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John Casillas Panel Presentation for HFMA ANI in San Diego, CA

Good afternoon. Two weeks ago I spoke at an Advisory Board with the incoming chair of HFMA, a previous chair and a past chair of the AHA. Just prior to that, I testified at HHS at America’s Health Information Community, organized during Dr. Brailer’s reign as President Bush’s health IT czar. These groups had something in common: both were intrigued by how medical banking will impact the future of healthcare.

Many groups I address throughout the country are engaged, so I marvel at those who say it will never happen. They say well that’s impossible. It could never be. I can think of lots of examples where those kinds of people have been proven wrong. Man will never fly. We’ve been to the moon and back. A woman will never be president…could happen next year. The Berlin Wall will never come down. Today East and West Germany are united. How wrong they were!

What I’m trying to get at, is that over the past 15 years creating the thesis of medical banking, I’ve heard a lot of nay Sayers. Yet medical banking has arrived! Not just locally either. This is a global movement. Our members are in Canada, Australia and the European Union. And the key player in this global revolution is the banking community. The nay Sayers are wrong again!

Consider the slides as bonus material. Rather than talk at slides I want to engage you directly.

Now, there might be some in the audience who have been in that group of nay Sayers. Let me remind you that there was a time when 98% of the population believed the world was flat. The other 2% were burned at the stake as heretics. I feel that burning sensation sometimes, but I know we’re right. Today a growing team of cross-industry visionaries agree with us – over 50 corporate members at MBProject in banking, healthcare and policy. Many national leaders agree, who attended our Institute – HIMSS, Centers for Disease Control, National Governors Association and others. They see a brighter future by marrying banking and healthcare systems. Now some may still believe the world is flat, but I know there is one thing we can all agree on. The current system is broken, its just not working. Over 45 million good folks are uninsured and we have a rising tide of bad debt.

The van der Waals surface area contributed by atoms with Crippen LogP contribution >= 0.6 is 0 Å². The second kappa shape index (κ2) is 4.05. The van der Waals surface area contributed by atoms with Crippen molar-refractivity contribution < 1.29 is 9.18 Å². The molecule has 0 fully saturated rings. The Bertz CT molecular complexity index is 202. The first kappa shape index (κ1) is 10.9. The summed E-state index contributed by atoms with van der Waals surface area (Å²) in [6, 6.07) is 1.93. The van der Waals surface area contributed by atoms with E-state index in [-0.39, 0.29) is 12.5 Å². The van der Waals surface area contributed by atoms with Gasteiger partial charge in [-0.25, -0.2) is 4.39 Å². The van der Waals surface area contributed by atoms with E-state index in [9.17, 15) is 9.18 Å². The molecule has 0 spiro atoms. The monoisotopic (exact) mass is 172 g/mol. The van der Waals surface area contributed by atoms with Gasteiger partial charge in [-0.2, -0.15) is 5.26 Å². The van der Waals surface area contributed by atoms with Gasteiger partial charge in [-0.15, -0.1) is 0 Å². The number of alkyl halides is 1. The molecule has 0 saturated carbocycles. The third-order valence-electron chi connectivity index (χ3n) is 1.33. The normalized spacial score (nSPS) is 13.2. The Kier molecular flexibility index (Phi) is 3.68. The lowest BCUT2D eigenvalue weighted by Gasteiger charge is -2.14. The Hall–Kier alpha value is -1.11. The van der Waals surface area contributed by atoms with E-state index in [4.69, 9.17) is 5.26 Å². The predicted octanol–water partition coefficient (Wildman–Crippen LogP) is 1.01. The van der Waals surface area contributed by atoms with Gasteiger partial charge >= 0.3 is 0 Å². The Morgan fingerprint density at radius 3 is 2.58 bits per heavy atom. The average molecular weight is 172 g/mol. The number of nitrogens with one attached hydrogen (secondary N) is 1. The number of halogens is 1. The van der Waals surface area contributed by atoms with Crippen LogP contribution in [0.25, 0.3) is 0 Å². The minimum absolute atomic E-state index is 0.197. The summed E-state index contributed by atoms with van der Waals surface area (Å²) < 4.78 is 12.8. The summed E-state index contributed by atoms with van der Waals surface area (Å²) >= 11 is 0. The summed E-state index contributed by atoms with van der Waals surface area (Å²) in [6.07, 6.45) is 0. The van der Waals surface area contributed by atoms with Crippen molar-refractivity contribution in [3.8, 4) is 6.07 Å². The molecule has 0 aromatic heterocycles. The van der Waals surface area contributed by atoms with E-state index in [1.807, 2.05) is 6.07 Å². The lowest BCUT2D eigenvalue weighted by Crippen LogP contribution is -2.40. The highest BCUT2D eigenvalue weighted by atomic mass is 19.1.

That’s why I’m here today – to give you 4 good reasons why medical banking offers solid footing for our healthcare system and hopefully get you involved with our movement. My reasons are based on the idea of the bank as a Trusted Infomediary in the healthcare system of the future. Now, the natural question most of you are asking is why banks? So let me respond with a question: where do you put your money? You see, most people really do trust banks, and there’s more.

A “Bank Infomediary” can do four things for healthcare: one, banks can revolutionize the revenue cycle by pushing the boundaries of automation and real time payments; in fact we will soon launch a common medical banking platform called BoardTrust, that will open up brand new possibilities; two, banks will help America to finally build a “medical internet” that uses all the bank touch points – 99% of all providers and plans on one side and 55 million plus online banking customers on the other; three, banks offer a valuable channel for educating consumers about better healthcare choices; and four, banks can assist the community to coordinate healthcare resources which helps to increase access to the underserved.